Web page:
Fast Censure for Glueck

WASHINGTON—The recent censure of Charles J. Glueck for misreporting his studies of children on low-cholesterol diets illustrates the biomedical community’s increasing concern about scientific misconduct, according to NIH Deputy Director William Raub. Glueck, who has received several NIH grants, was formally censured by the agency last month. It has recommended that Glueck be barred from receiving any federal funds for two years, and banned from serving on any government advisory g

Charles Marwick
Aug 9, 1987

WASHINGTON—The recent censure of Charles J. Glueck for misreporting his studies of children on low-cholesterol diets illustrates the biomedical community’s increasing concern about scientific misconduct, according to NIH Deputy Director William Raub.

Glueck, who has received several NIH grants, was formally censured by the agency last month. It has recommended that Glueck be barred from receiving any federal funds for two years, and banned from serving on any government advisory group for five years.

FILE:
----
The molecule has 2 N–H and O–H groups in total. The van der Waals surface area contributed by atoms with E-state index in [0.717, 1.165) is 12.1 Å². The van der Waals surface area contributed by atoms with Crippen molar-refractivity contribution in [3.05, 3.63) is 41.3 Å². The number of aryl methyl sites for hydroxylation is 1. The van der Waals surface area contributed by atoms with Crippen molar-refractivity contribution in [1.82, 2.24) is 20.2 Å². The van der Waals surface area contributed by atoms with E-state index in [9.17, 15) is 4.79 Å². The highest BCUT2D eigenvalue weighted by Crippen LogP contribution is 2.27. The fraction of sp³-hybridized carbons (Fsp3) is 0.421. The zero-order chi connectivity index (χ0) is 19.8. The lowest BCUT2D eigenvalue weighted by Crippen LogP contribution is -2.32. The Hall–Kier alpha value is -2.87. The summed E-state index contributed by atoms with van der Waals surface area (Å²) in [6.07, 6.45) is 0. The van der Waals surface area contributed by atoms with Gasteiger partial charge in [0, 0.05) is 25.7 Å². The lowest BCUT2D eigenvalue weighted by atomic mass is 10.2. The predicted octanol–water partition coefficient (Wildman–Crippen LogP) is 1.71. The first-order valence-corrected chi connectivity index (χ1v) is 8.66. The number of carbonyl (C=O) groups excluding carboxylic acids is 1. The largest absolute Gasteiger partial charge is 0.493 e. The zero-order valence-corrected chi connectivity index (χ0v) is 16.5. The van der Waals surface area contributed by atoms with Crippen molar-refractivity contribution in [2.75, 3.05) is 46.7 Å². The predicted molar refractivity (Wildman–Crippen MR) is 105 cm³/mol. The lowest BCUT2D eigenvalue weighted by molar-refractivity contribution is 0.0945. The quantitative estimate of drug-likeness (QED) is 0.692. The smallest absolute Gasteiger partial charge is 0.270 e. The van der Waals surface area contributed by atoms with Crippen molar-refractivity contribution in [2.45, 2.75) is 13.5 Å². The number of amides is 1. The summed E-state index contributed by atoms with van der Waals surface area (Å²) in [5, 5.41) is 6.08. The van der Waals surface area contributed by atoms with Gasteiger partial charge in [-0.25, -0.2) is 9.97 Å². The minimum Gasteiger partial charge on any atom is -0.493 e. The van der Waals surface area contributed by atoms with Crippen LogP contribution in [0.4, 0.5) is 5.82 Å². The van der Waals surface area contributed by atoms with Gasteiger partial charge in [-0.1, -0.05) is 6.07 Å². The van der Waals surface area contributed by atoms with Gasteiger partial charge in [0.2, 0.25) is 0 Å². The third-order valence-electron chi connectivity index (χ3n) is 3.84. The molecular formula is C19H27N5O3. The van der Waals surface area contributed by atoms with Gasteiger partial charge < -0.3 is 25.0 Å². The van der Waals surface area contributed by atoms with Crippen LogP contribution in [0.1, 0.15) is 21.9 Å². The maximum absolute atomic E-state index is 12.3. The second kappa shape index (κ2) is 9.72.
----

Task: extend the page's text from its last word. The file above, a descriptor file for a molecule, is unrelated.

The NIH report concludes an unusually speedy disciplinary process that began in July 1986. At that time, the agency asked the University of Cincinnati, where Glueck was a professor of internal medicine, to investigate allegations about a Glueck paper scheduled for publication in Pediatrics.

The paper concluded that a low-cholesterol diet, at times supplemented with drugs, effectively lowered high blood cholesterol levels in children but did not interfere with their growth and development. Scientists familiar with...